Mental health chatbots can effectively engage people with depression, study shows

Clinical scientists at Nanyang Technological University, Singapore (NTU Singapore) have found that mental health chatbots are able to effectively engage people with depression in empathetic conversations and help treat their symptoms.

Chatbots or conversational agents are computer programs that simulate human conversations. They are increasingly used in healthcare, for example to help manage mental health conditions such as depression and anxiety and for general well-being.

A 2021 survey by Woebot Health, one of the leading therapeutic chatbot companies in the US, found that 22 percent of adults have used a mental health chatbot, with nearly half (47 percent) saying they would be interested in using one. if necessary .

This study by doctors from NTU’s Lee Kong Chian School of Medicine (LKCMedicine) is among the first to analyze user-Chatbot dialogue to assess their effectiveness.

Researchers analyzed nine mental health chatbots from leading app stores, five of which had at least 500,000 downloads, to see if they offered self-help for people with depression.

Nine mental health chatbots were included in the study, four of which, Marvin, Serenity, Woebot, 7 cupsare free to use while Happify, InnerHour, Wooper, Wysa and Tomorequired a subscription or one-time purchase to use.

The chatbots were evaluated by the NTU research team using custom users created to reflect different cultures, ages and genders. Individuals also exhibited behaviors that reflected varying degrees of depressive symptoms.

This study, published in December in the peer-reviewed Journal of Affective Disorders found that all chatbots engaged in empathic and nonjudgmental conversations with users and offered support and guidance through psychotherapeutic exercises commonly used by psychologists and counselors.

By examining the app’s interfaces and their privacy policy legal statements, the researchers observed that all chatbots keep the user’s personal information private and do not transfer or store any of it. This information includes chat history, names or addresses that they may reveal during chat sessions.

Depression affects 264 million people worldwide and is undiagnosed and untreated in half of all cases, according to the World Health Organization. In Singapore, the COVID-19 pandemic has led to an increase in mental health concerns, which include depression.

There is still a lot of stigma surrounding mental disorders and the COVID-19 pandemic has greatly increased the number of people affected by mental health issues. Globally, health systems are struggling to cope with increased demand for mental health services. Digital health tools, including chatbots, could help provide timely care to individuals who may be unwilling or unable to consult a health care provider. Through this study, we have shown how chatbots are used and how they engage in therapeutic conversations.”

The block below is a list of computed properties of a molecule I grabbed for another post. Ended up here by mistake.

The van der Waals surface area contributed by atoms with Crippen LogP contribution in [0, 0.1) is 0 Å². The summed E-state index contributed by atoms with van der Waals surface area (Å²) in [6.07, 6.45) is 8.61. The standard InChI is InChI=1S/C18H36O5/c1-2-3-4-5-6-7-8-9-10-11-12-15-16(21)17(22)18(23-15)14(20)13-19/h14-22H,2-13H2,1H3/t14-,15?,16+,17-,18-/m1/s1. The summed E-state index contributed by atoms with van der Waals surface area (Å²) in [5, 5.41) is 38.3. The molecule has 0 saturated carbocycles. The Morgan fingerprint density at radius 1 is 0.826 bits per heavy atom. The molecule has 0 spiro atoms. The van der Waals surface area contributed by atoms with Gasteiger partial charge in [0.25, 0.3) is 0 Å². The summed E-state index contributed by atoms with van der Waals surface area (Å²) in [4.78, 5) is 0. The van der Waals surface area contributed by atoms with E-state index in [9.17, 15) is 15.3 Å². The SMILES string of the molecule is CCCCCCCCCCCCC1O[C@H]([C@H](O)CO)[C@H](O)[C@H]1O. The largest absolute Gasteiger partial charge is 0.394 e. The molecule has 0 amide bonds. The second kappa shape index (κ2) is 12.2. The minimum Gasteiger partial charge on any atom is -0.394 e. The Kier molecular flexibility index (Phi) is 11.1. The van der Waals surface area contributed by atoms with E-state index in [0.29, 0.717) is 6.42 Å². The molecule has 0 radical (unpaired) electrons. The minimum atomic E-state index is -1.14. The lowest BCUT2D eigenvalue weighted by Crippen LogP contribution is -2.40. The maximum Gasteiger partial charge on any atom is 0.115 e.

Professor Josip Carr, director of the Center for Population Health Sciences at NTU’s LKCMedicine and leader of the study

Chat in chatbots to test their effectiveness

Although international research shows that chatbots can help people, previous studies have not evaluated the dialogue between chatbots and users.

The NTU team’s content analysis assessed the quality and effectiveness of the chatbots’ responses and looked at the level of personalization, relevance to support self-management for users with depression, and how they convey empathy to users.

The study also looked at how chatbots guide users to engage in or complete mood-enhancing activities, monitor moods and manage suicide risks.

The researchers said all the chatbots displayed a coach-like personality that was encouraging, nurturing and motivating. However, their analysis showed that while chatbots can engage in empathetic conversations with users, they are unable to provide personalized advice. This deep analysis of the conversation flow can be useful to help app developers design future chatbots.

First author Dr Laura Martinengo, research fellow at LKCMedicine said: “Chatbots are not yet able to provide personalized advice and do not ask enough personal questions – possibly to avoid breaching the user’s anonymity. However, these chatbots can still be a useful alternative for people in need, especially those who do not have access to medical care. Some people find it easier to talk to a machine than a human being.”

Although chatbots may support self-management of depression and other mental disorders, the researchers said more research is needed to improve chatbots for individuals at risk of suicide and to evaluate the long-term effectiveness of chatbot-led mental health interventions.

The researchers will conduct further studies to improve the scope, quality and safety of their research, looking at the effectiveness of other digital methods for mental wellbeing.


Nanyang Technological University, Singapore

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